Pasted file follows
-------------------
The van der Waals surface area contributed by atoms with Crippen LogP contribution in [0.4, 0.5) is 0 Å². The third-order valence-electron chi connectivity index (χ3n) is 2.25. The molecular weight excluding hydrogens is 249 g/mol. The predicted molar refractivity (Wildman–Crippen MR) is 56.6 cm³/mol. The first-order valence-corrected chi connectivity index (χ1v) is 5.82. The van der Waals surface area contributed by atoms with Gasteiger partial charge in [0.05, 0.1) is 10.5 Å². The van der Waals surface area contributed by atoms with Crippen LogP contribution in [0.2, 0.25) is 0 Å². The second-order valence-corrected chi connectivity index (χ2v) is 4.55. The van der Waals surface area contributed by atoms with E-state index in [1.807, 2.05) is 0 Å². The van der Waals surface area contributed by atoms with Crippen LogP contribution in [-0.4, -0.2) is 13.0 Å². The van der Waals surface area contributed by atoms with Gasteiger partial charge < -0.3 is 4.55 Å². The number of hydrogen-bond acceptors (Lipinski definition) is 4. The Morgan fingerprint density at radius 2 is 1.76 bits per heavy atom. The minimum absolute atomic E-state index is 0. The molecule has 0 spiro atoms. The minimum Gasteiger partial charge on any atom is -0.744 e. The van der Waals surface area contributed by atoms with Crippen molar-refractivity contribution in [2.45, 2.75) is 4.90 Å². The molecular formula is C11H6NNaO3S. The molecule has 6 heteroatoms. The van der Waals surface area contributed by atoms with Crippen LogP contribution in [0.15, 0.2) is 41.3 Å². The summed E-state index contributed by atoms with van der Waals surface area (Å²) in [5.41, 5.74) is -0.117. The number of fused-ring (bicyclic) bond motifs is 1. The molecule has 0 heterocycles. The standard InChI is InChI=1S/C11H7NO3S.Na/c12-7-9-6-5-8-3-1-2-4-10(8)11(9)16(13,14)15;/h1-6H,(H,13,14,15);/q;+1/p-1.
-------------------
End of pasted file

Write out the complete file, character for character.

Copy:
The van der Waals surface area contributed by atoms with Crippen LogP contribution in [0.4, 0.5) is 0 Å². The third-order valence-electron chi connectivity index (χ3n) is 2.25. The molecular weight excluding hydrogens is 249 g/mol. The predicted molar refractivity (Wildman–Crippen MR) is 56.6 cm³/mol. The first-order valence-corrected chi connectivity index (χ1v) is 5.82. The van der Waals surface area contributed by atoms with Gasteiger partial charge in [0.05, 0.1) is 10.5 Å². The van der Waals surface area contributed by atoms with Crippen LogP contribution in [0.2, 0.25) is 0 Å². The second-order valence-corrected chi connectivity index (χ2v) is 4.55. The van der Waals surface area contributed by atoms with E-state index in [1.807, 2.05) is 0 Å². The van der Waals surface area contributed by atoms with Crippen LogP contribution in [-0.4, -0.2) is 13.0 Å². The van der Waals surface area contributed by atoms with Gasteiger partial charge < -0.3 is 4.55 Å². The number of hydrogen-bond acceptors (Lipinski definition) is 4. The Morgan fingerprint density at radius 2 is 1.76 bits per heavy atom. The minimum absolute atomic E-state index is 0. The molecule has 0 spiro atoms. The minimum Gasteiger partial charge on any atom is -0.744 e. The van der Waals surface area contributed by atoms with Crippen molar-refractivity contribution in [2.45, 2.75) is 4.90 Å². The molecular formula is C11H6NNaO3S. The molecule has 6 heteroatoms. The van der Waals surface area contributed by atoms with Crippen LogP contribution in [0.15, 0.2) is 41.3 Å². The summed E-state index contributed by atoms with van der Waals surface area (Å²) in [5.41, 5.74) is -0.117. The number of fused-ring (bicyclic) bond motifs is 1. The molecule has 0 heterocycles. The standard InChI is InChI=1S/C11H7NO3S.Na/c12-7-9-6-5-8-3-1-2-4-10(8)11(9)16(13,14)15;/h1-6H,(H,13,14,15);/q;+1/p-1.